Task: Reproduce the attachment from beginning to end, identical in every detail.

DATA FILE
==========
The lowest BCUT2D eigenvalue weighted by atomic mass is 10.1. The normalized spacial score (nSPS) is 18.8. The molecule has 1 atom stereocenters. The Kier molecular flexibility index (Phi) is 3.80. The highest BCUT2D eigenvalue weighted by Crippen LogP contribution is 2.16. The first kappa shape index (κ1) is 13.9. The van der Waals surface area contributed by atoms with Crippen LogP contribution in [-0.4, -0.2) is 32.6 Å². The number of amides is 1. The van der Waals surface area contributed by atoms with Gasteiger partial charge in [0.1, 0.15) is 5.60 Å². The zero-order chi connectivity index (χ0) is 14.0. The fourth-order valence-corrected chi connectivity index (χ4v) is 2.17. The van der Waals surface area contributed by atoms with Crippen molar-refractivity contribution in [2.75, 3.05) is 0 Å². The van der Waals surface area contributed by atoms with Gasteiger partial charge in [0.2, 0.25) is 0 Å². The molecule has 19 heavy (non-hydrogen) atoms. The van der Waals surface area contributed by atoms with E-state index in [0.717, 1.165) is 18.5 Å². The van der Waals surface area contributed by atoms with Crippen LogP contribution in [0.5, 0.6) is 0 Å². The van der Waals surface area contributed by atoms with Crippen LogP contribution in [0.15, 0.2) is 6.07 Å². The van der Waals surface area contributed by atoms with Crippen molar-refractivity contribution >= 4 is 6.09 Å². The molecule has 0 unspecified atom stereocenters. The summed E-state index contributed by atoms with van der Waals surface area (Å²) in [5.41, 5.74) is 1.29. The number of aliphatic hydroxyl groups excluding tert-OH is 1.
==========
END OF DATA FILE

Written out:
The lowest BCUT2D eigenvalue weighted by atomic mass is 10.1. The normalized spacial score (nSPS) is 18.8. The molecule has 1 atom stereocenters. The Kier molecular flexibility index (Phi) is 3.80. The highest BCUT2D eigenvalue weighted by Crippen LogP contribution is 2.16. The first kappa shape index (κ1) is 13.9. The van der Waals surface area contributed by atoms with Crippen LogP contribution in [-0.4, -0.2) is 32.6 Å². The number of amides is 1. The van der Waals surface area contributed by atoms with Gasteiger partial charge in [0.1, 0.15) is 5.60 Å². The zero-order chi connectivity index (χ0) is 14.0. The fourth-order valence-corrected chi connectivity index (χ4v) is 2.17. The van der Waals surface area contributed by atoms with Crippen molar-refractivity contribution in [2.75, 3.05) is 0 Å². The van der Waals surface area contributed by atoms with Gasteiger partial charge in [0.2, 0.25) is 0 Å². The molecule has 19 heavy (non-hydrogen) atoms. The van der Waals surface area contributed by atoms with E-state index in [0.717, 1.165) is 18.5 Å². The van der Waals surface area contributed by atoms with Crippen LogP contribution in [0.5, 0.6) is 0 Å². The van der Waals surface area contributed by atoms with Crippen LogP contribution in [0.15, 0.2) is 6.07 Å². The van der Waals surface area contributed by atoms with Crippen molar-refractivity contribution >= 4 is 6.09 Å². The molecule has 0 unspecified atom stereocenters. The summed E-state index contributed by atoms with van der Waals surface area (Å²) in [5.41, 5.74) is 1.29. The number of aliphatic hydroxyl groups excluding tert-OH is 1.